The current On-Board Inert Gas Generation System (OBIGGS) and fire suppressant foams are the preferred methods for fuel tank protection and can be found on both military and commercial aircraft. Unfortunately, OBIGGS technologies require engine bypass air and are resource and weight intensive. In addition, the time required to reach the necessary Oxygen inerting levels is protracted. Fire suppressing foam have installation difficulties and repair issues that make them less than desirable.


ESI was asked to evaluate thesetechnologies and develop an alternative system if possible. As a result ESI has developed a new Reaction-Based Gas Inerting (RBGI) system that is capable of reducing ullage Oxygen levels below 9% by volume and does not require bleed air or other engine resources. Furthermore, the RBGI system provides rapid fuel tank inerting, has low unit installation and maintenance cost, and is easily retrofitted into existing aircraft fuel tanks.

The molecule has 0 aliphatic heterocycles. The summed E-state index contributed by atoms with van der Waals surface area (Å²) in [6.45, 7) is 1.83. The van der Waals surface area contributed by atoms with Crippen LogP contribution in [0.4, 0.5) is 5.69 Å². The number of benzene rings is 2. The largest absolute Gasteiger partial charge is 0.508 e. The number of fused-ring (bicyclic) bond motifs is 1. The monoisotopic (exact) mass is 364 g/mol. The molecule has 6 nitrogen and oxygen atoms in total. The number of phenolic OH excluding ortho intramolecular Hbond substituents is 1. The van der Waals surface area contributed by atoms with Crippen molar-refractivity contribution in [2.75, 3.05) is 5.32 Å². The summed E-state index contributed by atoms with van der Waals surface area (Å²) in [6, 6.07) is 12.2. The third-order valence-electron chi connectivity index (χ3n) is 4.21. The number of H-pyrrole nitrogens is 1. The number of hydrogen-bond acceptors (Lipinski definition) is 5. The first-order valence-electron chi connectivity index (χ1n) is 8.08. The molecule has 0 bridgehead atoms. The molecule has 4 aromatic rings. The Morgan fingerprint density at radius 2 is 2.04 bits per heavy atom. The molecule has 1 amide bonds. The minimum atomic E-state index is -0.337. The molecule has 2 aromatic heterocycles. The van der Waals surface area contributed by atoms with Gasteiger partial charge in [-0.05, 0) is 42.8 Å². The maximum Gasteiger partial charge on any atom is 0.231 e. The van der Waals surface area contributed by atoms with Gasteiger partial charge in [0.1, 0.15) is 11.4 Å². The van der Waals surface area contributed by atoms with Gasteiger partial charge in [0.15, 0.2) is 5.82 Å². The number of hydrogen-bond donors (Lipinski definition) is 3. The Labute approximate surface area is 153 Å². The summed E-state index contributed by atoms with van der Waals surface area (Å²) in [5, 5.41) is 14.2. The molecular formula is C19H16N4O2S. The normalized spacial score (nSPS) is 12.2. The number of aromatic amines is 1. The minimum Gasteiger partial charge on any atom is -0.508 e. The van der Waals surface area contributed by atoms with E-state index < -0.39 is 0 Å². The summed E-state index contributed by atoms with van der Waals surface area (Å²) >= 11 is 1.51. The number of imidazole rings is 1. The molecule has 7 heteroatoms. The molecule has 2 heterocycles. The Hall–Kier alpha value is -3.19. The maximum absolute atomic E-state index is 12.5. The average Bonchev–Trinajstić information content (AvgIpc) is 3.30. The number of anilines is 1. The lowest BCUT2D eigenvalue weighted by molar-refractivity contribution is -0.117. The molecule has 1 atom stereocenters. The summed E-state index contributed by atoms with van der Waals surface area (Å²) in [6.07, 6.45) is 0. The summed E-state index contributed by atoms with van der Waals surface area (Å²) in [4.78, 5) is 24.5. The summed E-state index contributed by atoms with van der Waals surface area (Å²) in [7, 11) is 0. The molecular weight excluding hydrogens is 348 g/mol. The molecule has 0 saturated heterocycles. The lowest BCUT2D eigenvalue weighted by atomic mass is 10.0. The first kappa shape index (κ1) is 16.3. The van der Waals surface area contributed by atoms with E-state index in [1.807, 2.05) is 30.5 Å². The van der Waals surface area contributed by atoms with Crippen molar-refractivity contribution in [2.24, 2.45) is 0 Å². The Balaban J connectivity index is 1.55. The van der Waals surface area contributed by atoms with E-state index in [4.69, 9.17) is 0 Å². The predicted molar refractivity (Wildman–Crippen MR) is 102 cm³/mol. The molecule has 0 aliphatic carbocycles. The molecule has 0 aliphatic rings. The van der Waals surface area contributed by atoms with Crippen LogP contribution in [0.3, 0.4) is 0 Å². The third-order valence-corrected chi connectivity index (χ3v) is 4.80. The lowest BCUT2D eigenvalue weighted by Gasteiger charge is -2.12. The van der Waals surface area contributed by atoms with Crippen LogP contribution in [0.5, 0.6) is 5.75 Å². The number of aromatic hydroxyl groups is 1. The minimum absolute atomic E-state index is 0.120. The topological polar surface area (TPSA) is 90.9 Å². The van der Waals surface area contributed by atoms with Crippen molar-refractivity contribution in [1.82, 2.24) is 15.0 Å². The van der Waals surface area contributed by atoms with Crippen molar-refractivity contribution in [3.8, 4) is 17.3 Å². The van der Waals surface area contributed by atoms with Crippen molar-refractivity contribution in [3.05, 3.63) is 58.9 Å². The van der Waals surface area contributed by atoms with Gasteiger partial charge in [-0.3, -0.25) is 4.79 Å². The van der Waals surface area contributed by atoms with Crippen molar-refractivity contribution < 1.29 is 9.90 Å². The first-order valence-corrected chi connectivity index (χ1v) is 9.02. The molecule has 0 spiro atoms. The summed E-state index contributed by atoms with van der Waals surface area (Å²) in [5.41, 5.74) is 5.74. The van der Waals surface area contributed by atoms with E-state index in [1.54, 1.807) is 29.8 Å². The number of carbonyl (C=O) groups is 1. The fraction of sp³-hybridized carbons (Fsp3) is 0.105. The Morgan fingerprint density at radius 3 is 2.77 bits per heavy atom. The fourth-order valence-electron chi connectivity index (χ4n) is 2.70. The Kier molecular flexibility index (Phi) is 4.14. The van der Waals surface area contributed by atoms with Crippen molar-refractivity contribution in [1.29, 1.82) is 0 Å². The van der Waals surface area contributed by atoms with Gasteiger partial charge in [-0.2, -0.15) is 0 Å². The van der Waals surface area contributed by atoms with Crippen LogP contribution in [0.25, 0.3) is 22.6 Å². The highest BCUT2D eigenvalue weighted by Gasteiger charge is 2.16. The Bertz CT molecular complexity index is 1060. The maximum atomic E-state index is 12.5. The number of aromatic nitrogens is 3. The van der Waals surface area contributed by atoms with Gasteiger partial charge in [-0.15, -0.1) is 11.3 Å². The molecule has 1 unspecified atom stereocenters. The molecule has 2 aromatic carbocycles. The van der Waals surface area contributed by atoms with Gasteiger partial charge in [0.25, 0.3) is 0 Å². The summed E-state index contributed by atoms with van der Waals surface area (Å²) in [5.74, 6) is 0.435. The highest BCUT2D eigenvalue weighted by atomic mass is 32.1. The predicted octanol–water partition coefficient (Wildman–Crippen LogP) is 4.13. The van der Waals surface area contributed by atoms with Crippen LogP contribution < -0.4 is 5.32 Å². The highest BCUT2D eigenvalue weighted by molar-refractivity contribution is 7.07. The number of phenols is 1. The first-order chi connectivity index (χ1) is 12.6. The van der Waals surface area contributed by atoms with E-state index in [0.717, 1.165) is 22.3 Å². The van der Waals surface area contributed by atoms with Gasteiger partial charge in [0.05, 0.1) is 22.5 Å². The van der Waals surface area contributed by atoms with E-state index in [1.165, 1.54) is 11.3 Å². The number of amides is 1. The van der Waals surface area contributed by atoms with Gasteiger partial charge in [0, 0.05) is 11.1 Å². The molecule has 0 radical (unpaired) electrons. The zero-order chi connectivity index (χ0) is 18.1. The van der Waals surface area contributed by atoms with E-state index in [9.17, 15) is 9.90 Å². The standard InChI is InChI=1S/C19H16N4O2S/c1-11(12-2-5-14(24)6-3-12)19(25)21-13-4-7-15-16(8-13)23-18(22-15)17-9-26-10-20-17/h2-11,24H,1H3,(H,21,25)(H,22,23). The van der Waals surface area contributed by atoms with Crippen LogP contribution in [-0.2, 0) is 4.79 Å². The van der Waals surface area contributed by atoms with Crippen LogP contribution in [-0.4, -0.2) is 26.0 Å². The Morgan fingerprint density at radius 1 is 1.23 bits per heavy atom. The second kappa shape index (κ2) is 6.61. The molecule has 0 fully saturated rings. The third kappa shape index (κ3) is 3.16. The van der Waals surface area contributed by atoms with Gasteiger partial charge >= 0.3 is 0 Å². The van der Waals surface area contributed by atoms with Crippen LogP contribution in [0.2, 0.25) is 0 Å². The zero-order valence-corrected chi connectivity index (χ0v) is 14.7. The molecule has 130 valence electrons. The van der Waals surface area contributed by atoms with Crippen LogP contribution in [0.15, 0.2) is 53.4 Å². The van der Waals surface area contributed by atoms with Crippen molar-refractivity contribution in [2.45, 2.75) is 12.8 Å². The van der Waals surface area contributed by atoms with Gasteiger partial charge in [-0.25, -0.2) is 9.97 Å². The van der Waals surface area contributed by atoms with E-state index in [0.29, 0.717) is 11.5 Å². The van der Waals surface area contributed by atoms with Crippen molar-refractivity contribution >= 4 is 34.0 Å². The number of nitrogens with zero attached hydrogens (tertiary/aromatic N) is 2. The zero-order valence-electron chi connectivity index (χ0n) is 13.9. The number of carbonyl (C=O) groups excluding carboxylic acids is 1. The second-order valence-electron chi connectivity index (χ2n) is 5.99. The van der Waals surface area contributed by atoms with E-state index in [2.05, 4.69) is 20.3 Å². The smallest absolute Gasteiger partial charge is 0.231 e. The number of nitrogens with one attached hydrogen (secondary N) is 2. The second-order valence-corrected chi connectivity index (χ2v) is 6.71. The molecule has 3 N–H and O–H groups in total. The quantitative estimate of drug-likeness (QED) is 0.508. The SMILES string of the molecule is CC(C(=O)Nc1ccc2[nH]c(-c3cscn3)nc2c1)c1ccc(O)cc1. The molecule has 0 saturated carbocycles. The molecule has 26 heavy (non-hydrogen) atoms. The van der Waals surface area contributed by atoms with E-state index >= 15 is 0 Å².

Other advantages of the RBGI system over commercially available inerting systems are:

  •  Shorter time to fully inert an ullage

  •  Lower weight per mass of Nitrogen

  •  Higher inerting gas flow rates

  •  Lower electrical power requirements

  •  No pre-pressurized gas source required

A simulation based on an FAA model was used to predict the ullage Oxygen concentration for a given inerting condition and flight profile and indicated that 13.3 to 30 minutes was necessary to reach a 10% O2 level, depending on flow rate (Figure 1).  

Screen Shot 2018-08-17 at 9.23.27 AM.png

In contrast however, ESI’s suggested RBGI system has been tested and has successfully demonstrated its capability to reduce the Oxygen level below 10% in less than 1.5 minutes. The following comparison (Table 1) demonstrates the performance of an RBGI system and compares it to an OBIGGS system when inerting an 800 gallon ullage space to below 9% Oxygen level.

Figure 1: Tank Oxygen Concentration Level as a Function of Time

Table 1: Inerting System Comparison for 800 Gallon Ullage

to Reach Oxygen Levels Below 9% by Volume